I noticed that a payday loan store moved into my neighborhood recently, then I looked around and realized there are several in my area.
This made me wonder… how profitable are these payday loan places, that they are popping up on every street corner? I’ve heard that payday loans charge high interest rates, but I had never really researched this info before now.
Here’s what I found out…
First, if you’re not familiar with payday loans, basically, they are short-term loans, usually in small amounts. Typically, you write a check for the amount of the loan plus fees, and the lender cashes the check on a specified date, usually one to four weeks later.
Here’s an example: you need $100 to pay your bills so you borrow $100 from a payday loan company. You write a check for $115 and leave it with the lender, to be cashed in two weeks. Your fee for that loan is $15 – that is an annual percentage rate (APR) of 391%.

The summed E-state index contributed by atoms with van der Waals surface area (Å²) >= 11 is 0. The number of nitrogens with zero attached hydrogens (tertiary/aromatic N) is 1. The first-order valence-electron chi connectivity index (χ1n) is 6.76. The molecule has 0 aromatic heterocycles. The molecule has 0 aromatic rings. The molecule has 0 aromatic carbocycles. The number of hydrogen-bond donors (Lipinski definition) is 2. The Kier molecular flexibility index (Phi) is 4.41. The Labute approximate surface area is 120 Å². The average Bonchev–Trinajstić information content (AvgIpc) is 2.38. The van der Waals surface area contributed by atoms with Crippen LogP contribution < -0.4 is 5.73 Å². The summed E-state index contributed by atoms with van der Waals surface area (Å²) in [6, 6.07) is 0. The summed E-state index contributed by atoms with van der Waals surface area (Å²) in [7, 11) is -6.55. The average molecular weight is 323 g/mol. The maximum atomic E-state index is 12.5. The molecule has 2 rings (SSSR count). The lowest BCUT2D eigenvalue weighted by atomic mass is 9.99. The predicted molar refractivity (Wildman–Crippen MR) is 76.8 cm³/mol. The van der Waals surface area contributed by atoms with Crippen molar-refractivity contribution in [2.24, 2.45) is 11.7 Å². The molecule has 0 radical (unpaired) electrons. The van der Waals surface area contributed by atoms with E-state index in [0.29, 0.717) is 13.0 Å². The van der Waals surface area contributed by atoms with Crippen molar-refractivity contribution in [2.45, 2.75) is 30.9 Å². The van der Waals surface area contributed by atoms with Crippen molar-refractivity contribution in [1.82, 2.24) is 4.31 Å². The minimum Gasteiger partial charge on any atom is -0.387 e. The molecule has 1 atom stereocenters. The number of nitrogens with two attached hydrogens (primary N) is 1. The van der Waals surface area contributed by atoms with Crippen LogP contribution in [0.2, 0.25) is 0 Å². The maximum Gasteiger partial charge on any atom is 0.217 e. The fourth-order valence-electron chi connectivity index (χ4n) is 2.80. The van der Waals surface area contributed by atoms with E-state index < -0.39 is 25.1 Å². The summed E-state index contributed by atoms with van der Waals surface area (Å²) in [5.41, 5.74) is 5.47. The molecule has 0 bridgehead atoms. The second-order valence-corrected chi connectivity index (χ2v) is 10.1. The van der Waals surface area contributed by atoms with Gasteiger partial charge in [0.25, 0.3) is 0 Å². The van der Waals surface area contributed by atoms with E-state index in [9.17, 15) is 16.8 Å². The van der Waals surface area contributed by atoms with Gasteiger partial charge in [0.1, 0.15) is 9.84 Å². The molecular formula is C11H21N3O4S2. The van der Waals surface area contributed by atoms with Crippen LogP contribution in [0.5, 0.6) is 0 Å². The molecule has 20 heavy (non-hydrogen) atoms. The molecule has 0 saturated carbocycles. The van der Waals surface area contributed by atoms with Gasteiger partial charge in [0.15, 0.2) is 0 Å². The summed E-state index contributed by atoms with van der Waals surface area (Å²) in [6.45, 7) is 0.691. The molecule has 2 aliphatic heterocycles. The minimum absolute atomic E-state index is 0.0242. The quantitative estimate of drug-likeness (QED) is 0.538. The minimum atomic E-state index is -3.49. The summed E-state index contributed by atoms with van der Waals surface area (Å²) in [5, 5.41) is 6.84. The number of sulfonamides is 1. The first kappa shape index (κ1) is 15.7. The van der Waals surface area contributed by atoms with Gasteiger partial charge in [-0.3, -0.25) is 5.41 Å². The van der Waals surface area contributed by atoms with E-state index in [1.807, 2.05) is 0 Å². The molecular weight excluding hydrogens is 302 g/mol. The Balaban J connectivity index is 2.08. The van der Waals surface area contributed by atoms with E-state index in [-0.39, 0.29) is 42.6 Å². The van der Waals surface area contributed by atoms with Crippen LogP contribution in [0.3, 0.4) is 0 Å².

Although the Truth in Lending Act requires lenders to disclose the finance charge, including the APR, many consumers do not understand the true cost of a payday loan. To continue the example above, let’s assume that you can’t pay the $115 when it comes due. The lender allows you to roll the loan over for another two weeks, but you pay another fee each time you do this. If you rollover the loan in the example above three times, your total finance charges would be $60, for a $100 loan. That equates to an APR of more than 1000%!
As you can see from the example this a very costly way to borrow, even when compared to high interest credit cards. If you find yourself in a cash bind, here are some alternatives to payday loans to consider: a personal loan from a bank or credit union, a personal loan from family or friends, a cash advance against your credit card, a cash advance from your employer, etc.